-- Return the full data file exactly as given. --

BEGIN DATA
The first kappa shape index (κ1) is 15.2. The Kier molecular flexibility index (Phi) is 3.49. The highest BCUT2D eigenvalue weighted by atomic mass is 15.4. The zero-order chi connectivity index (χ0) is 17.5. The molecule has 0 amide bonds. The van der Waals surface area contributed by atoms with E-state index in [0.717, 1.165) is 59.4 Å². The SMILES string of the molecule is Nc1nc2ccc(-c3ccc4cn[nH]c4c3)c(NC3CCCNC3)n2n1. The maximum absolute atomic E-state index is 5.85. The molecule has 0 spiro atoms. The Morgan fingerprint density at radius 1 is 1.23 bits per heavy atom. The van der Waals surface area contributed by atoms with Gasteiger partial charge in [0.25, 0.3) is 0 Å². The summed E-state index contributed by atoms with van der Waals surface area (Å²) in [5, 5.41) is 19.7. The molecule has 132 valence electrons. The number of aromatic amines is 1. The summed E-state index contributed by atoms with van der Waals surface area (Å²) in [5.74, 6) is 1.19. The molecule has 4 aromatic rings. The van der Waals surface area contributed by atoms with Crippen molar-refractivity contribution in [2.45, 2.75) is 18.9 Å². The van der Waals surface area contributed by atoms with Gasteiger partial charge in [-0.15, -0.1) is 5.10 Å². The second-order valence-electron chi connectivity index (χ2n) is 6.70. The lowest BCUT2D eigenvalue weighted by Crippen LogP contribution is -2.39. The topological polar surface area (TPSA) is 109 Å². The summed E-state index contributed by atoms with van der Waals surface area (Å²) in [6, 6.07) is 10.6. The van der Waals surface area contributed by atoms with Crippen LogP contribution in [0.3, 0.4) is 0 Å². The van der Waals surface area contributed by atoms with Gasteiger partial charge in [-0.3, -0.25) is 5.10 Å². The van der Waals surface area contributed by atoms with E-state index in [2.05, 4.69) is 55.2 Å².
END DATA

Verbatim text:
The first kappa shape index (κ1) is 15.2. The Kier molecular flexibility index (Phi) is 3.49. The highest BCUT2D eigenvalue weighted by atomic mass is 15.4. The zero-order chi connectivity index (χ0) is 17.5. The molecule has 0 amide bonds. The van der Waals surface area contributed by atoms with E-state index in [0.717, 1.165) is 59.4 Å². The SMILES string of the molecule is Nc1nc2ccc(-c3ccc4cn[nH]c4c3)c(NC3CCCNC3)n2n1. The maximum absolute atomic E-state index is 5.85. The molecule has 0 spiro atoms. The Morgan fingerprint density at radius 1 is 1.23 bits per heavy atom. The van der Waals surface area contributed by atoms with Gasteiger partial charge in [0.25, 0.3) is 0 Å². The summed E-state index contributed by atoms with van der Waals surface area (Å²) in [5, 5.41) is 19.7. The molecule has 132 valence electrons. The number of aromatic amines is 1. The summed E-state index contributed by atoms with van der Waals surface area (Å²) in [5.74, 6) is 1.19. The molecule has 4 aromatic rings. The van der Waals surface area contributed by atoms with Crippen molar-refractivity contribution in [2.45, 2.75) is 18.9 Å². The van der Waals surface area contributed by atoms with Gasteiger partial charge in [-0.15, -0.1) is 5.10 Å². The second-order valence-electron chi connectivity index (χ2n) is 6.70. The lowest BCUT2D eigenvalue weighted by Crippen LogP contribution is -2.39. The topological polar surface area (TPSA) is 109 Å². The summed E-state index contributed by atoms with van der Waals surface area (Å²) in [6, 6.07) is 10.6. The van der Waals surface area contributed by atoms with Crippen LogP contribution in [0.3, 0.4) is 0 Å². The van der Waals surface area contributed by atoms with Gasteiger partial charge in [-0.3, -0.25) is 5.10 Å². The van der Waals surface area contributed by atoms with E-state index in [2.05, 4.69) is 55.2 Å².